star this property answering member printed Guy Opperman more like this
star this property grouped question UIN
105835 more like this
105836 more like this
105837 more like this
105838 more like this
105839 more like this
105840 more like this
star this property question first answered
less than 2017-10-16T15:36:35.047Zmore like thismore than 2017-10-16T15:36:35.047Z
star this property answering member
4142
star this property label Biography information for Guy Opperman more like this
star this property tabling member
4611
unstar this property label Biography information for Emma Little Pengelly more like this
765980
star this property registered interest false more like this
star this property date less than 2017-10-06more like thismore than 2017-10-06
star this property answering body
Department for Work and Pensions more like this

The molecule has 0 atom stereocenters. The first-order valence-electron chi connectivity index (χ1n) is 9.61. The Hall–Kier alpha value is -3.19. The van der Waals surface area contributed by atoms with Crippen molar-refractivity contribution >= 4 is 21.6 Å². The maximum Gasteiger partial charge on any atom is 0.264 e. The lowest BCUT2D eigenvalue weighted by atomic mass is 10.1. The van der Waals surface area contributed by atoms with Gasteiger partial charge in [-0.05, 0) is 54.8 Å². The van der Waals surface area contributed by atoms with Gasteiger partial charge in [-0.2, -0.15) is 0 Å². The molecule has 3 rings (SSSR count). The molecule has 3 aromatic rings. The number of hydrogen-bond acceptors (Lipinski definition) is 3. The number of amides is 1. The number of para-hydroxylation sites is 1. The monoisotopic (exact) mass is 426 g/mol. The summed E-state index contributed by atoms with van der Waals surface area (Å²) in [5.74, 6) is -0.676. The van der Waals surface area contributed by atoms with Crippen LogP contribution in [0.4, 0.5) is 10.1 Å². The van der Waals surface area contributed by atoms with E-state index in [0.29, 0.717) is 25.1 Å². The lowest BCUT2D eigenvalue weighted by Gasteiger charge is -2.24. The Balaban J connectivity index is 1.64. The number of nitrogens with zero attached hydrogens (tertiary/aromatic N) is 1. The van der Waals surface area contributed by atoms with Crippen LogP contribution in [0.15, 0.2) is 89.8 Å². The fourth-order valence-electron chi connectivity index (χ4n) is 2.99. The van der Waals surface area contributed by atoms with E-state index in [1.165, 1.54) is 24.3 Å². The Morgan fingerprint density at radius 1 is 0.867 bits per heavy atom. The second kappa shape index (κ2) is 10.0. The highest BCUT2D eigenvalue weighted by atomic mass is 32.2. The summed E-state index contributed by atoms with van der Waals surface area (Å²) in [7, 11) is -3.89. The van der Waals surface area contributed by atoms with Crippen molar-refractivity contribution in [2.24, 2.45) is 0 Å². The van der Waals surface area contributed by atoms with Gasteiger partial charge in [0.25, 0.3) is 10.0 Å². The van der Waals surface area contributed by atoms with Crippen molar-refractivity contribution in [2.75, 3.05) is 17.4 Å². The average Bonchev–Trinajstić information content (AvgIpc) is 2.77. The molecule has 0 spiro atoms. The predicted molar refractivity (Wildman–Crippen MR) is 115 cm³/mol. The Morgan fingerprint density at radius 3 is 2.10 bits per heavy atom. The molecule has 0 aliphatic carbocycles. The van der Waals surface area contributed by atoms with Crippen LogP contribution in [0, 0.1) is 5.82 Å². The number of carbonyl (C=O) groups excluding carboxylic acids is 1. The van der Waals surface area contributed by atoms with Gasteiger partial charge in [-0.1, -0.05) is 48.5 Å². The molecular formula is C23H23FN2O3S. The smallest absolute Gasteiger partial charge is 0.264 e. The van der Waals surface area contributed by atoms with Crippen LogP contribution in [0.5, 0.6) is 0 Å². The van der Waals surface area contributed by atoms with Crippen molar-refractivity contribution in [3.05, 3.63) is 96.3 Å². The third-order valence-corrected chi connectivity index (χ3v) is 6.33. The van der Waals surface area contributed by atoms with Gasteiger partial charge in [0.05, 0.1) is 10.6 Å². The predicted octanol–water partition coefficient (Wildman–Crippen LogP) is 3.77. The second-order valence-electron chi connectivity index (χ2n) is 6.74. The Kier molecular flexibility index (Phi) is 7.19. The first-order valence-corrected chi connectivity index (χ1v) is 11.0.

star this property answering dept id 29 more like this
star this property answering dept short name Work and Pensions more like this
star this property answering dept sort name Work and Pensions more like this
star this property hansard heading Pension Credit: East Renfrewshire more like this
unstar this property house id 1 more like this
star this property legislature
25259
unstar this property pref label House of Commons more like this
star this property question text To ask the Secretary of State for Work and Pensions, how many East Renfrewshire residents (a) are eligible to receive and (b) claim pension credit. more like this
star this property tabling member constituency East Renfrewshire more like this
star this property tabling member printed
Paul Masterton more like this
star this property uin 105867 more like this
star this property answer
answer
star this property is ministerial correction false more like this
star this property date of answer less than 2017-10-13more like thismore than 2017-10-13